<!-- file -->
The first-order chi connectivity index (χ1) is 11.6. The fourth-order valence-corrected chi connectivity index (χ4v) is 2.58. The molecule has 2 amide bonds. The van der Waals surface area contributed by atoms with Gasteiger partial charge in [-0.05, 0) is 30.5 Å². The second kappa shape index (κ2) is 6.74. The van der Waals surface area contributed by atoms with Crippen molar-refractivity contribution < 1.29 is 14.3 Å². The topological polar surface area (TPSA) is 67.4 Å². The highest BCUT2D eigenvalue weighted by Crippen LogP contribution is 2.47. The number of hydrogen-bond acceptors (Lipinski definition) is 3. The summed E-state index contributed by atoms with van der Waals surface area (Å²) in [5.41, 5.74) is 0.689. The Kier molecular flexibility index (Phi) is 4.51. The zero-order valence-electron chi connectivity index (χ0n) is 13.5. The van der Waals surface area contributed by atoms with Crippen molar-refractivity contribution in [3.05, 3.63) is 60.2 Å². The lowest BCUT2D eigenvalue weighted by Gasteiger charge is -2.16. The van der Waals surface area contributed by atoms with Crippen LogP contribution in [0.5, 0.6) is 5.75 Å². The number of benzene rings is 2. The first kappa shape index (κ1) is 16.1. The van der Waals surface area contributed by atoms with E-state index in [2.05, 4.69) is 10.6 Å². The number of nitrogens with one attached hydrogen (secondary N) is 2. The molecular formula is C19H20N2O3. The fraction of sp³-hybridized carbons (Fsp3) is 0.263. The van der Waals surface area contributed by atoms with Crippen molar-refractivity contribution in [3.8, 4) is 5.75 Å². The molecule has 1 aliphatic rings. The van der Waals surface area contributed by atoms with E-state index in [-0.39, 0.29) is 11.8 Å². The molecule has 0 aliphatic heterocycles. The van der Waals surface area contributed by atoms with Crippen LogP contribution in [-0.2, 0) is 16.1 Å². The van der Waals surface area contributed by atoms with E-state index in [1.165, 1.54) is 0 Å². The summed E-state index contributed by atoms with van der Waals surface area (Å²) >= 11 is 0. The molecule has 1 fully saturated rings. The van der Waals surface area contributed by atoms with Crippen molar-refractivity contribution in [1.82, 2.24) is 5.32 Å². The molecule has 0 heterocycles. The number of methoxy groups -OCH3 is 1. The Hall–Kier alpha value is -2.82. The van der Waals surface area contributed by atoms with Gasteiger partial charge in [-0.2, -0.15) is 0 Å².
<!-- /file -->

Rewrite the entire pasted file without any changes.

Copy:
The first-order chi connectivity index (χ1) is 11.6. The fourth-order valence-corrected chi connectivity index (χ4v) is 2.58. The molecule has 2 amide bonds. The van der Waals surface area contributed by atoms with Gasteiger partial charge in [-0.05, 0) is 30.5 Å². The second kappa shape index (κ2) is 6.74. The van der Waals surface area contributed by atoms with Crippen molar-refractivity contribution < 1.29 is 14.3 Å². The topological polar surface area (TPSA) is 67.4 Å². The highest BCUT2D eigenvalue weighted by Crippen LogP contribution is 2.47. The number of hydrogen-bond acceptors (Lipinski definition) is 3. The summed E-state index contributed by atoms with van der Waals surface area (Å²) in [5.41, 5.74) is 0.689. The Kier molecular flexibility index (Phi) is 4.51. The zero-order valence-electron chi connectivity index (χ0n) is 13.5. The van der Waals surface area contributed by atoms with Crippen molar-refractivity contribution in [3.05, 3.63) is 60.2 Å². The lowest BCUT2D eigenvalue weighted by Gasteiger charge is -2.16. The van der Waals surface area contributed by atoms with Crippen LogP contribution in [0.5, 0.6) is 5.75 Å². The number of benzene rings is 2. The first kappa shape index (κ1) is 16.1. The van der Waals surface area contributed by atoms with E-state index in [2.05, 4.69) is 10.6 Å². The number of nitrogens with one attached hydrogen (secondary N) is 2. The molecular formula is C19H20N2O3. The fraction of sp³-hybridized carbons (Fsp3) is 0.263. The van der Waals surface area contributed by atoms with Crippen molar-refractivity contribution in [3.8, 4) is 5.75 Å². The molecule has 1 aliphatic rings. The van der Waals surface area contributed by atoms with E-state index in [-0.39, 0.29) is 11.8 Å². The molecule has 0 aliphatic heterocycles. The van der Waals surface area contributed by atoms with Crippen LogP contribution in [-0.2, 0) is 16.1 Å². The van der Waals surface area contributed by atoms with E-state index in [1.165, 1.54) is 0 Å². The summed E-state index contributed by atoms with van der Waals surface area (Å²) >= 11 is 0. The molecule has 1 fully saturated rings. The van der Waals surface area contributed by atoms with Crippen molar-refractivity contribution in [1.82, 2.24) is 5.32 Å². The molecule has 0 heterocycles. The number of methoxy groups -OCH3 is 1. The Hall–Kier alpha value is -2.82. The van der Waals surface area contributed by atoms with Gasteiger partial charge in [-0.2, -0.15) is 0 Å².